Laughing to Crying



Oh, Froi, if only men in this world are like you, I would welcome marriage and children like they are my lifeline.  You, Froi, you… And this quote almost reduced me to stand on my knees…


“I don’t come to you pure,” she said.

“Not interested in purity. Only willingness.”


And just when I thought that no one could rival Isaboe’s/Evanjelin’s bravery, I’ve met Quintana, the mad Princess of Charyn. Know what, guys? The female leads of the Lumatere chronicles were somewhat moulded from the greatest female rulers of history.  Quintana is mad (in a positive way), cunning, unpredictable, compassionate and most of all, selfless. What she did to save the girls from experiencing a traumatizing fate was mind blowing. Have you read the Vampire Academy series? If so, do you remember the last test Vasilisa Dragomir has to take?


“What must a queen possess in order to truly rule her people?”

“Nothing,” Lissa said softly. “A queen must possess nothing to rule because she has to give everything she has to her people. Even her life.”


And Lissa couldn’t be more right.  If we base being queen according to the quote above, then Quintana is a Queen through and through. What she sacrificed is more than her life.  There’s a raging battle inside my heart. For years, I’ve carried Katniss’ torch and after reading Finnikin of the Rock, I am sad and happy to report that Evanjelin/Isaboe and Quintana have ousted Katniss’ position.  If I must say, Lumatere Chronicles have the strongest female leads I’ve met in my whole life. And sue me for saying this: Hermione, Katniss, Rose Hathaway, Katsa would pale in comparison. Don’t worry, girls, you’re still on my list  of “Females that would likely change the world for the better.”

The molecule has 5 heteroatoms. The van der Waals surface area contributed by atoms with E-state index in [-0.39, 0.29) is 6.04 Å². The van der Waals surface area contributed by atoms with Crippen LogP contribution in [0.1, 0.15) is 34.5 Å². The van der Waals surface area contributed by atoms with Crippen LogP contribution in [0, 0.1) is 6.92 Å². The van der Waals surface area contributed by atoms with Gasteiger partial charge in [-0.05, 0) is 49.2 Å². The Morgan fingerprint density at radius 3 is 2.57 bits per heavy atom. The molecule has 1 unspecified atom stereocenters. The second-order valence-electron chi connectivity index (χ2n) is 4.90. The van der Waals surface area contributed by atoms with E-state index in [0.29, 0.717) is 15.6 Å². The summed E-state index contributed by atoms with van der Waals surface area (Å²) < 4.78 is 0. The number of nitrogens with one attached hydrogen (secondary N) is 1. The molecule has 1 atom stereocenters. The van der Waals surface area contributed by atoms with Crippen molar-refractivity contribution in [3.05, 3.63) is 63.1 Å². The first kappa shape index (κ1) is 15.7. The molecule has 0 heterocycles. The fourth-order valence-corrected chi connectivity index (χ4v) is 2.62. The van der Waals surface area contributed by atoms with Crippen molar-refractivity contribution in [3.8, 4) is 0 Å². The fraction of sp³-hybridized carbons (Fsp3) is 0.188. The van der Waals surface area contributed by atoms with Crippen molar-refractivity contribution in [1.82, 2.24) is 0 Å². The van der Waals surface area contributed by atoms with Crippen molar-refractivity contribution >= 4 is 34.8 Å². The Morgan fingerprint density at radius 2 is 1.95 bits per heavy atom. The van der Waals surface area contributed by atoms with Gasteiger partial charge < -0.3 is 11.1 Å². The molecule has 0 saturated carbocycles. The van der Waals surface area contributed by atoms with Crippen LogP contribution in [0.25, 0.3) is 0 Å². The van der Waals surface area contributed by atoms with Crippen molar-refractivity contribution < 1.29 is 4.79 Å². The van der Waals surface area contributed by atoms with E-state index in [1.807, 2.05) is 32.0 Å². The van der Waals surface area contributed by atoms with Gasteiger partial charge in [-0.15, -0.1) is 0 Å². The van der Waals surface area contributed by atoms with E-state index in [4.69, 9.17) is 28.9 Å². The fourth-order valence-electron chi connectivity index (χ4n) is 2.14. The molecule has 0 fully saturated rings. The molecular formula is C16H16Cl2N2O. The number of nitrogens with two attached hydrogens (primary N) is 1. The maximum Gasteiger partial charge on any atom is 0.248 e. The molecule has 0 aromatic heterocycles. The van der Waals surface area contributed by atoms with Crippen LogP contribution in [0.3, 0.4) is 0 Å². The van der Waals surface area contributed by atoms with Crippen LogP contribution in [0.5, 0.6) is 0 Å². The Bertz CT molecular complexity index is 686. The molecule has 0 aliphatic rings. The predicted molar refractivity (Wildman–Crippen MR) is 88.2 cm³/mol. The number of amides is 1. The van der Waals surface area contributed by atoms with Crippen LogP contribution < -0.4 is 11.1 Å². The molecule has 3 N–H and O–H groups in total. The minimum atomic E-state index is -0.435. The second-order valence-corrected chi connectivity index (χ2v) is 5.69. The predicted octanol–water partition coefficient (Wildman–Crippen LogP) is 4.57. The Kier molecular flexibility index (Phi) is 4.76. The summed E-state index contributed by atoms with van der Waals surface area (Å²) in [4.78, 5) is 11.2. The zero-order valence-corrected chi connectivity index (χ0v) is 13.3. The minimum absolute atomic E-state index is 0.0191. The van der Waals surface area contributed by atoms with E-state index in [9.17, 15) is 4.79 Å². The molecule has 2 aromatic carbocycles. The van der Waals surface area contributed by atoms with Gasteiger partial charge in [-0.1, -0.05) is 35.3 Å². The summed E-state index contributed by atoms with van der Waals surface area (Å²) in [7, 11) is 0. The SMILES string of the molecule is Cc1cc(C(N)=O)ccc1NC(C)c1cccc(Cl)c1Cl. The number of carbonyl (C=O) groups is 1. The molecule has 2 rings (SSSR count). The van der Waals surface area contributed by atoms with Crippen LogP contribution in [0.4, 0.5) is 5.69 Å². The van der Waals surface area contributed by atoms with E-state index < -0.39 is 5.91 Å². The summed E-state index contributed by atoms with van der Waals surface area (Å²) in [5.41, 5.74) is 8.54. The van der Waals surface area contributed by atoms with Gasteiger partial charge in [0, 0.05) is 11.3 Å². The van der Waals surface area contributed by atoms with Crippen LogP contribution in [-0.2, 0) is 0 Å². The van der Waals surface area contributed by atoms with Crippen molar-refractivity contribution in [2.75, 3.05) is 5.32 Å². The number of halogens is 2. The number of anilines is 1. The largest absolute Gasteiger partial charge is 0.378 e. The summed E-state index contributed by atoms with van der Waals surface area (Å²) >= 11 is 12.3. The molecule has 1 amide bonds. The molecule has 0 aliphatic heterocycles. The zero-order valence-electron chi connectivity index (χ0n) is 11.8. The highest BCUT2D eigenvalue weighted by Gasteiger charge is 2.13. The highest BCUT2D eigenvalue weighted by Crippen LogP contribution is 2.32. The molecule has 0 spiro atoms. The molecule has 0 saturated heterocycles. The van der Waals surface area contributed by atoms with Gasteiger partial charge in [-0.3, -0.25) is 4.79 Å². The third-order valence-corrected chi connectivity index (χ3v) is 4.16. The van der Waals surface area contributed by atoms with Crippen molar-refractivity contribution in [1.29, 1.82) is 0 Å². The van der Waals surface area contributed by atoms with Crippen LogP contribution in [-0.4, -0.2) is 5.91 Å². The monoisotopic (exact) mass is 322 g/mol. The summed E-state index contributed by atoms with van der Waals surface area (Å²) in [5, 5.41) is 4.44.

The world Melina has painted is so realistic to the point that I do not want to live in it. Although Lumatere is slowly being restored to its original grandeur, I would still decline an invitation to visit.   What if I will be haunted by the horrible memories of the unspeakable?  And Charyn is certainly not a place where I want to raise a family. There’s just so much pain there I’m afraid it will break me.


The prose of Froi of the Exiles is simply marvellous and moving. There’s no info dump and every scrap of vital information was introduced smoothly.  Melina, you’re one of those few people whose words are far more powerful than a sword.


Before I wrap this review, I must warn you that there’s sex between two YA characters in this book.  Sex in YA books is hard to pull off. But in Froi of the Exiles, it was beautifully constructed and certainly important to the whole plot.  And I could go on and go on about it but I bet, you didn’t read this review just to read an in depth analysis of sex.


Froi of the Exiles is definitely one of those few books that drowned me in a whirlpool of emotions.  Good ol’ LOTR could not even compete… this is High Fantasy at its best.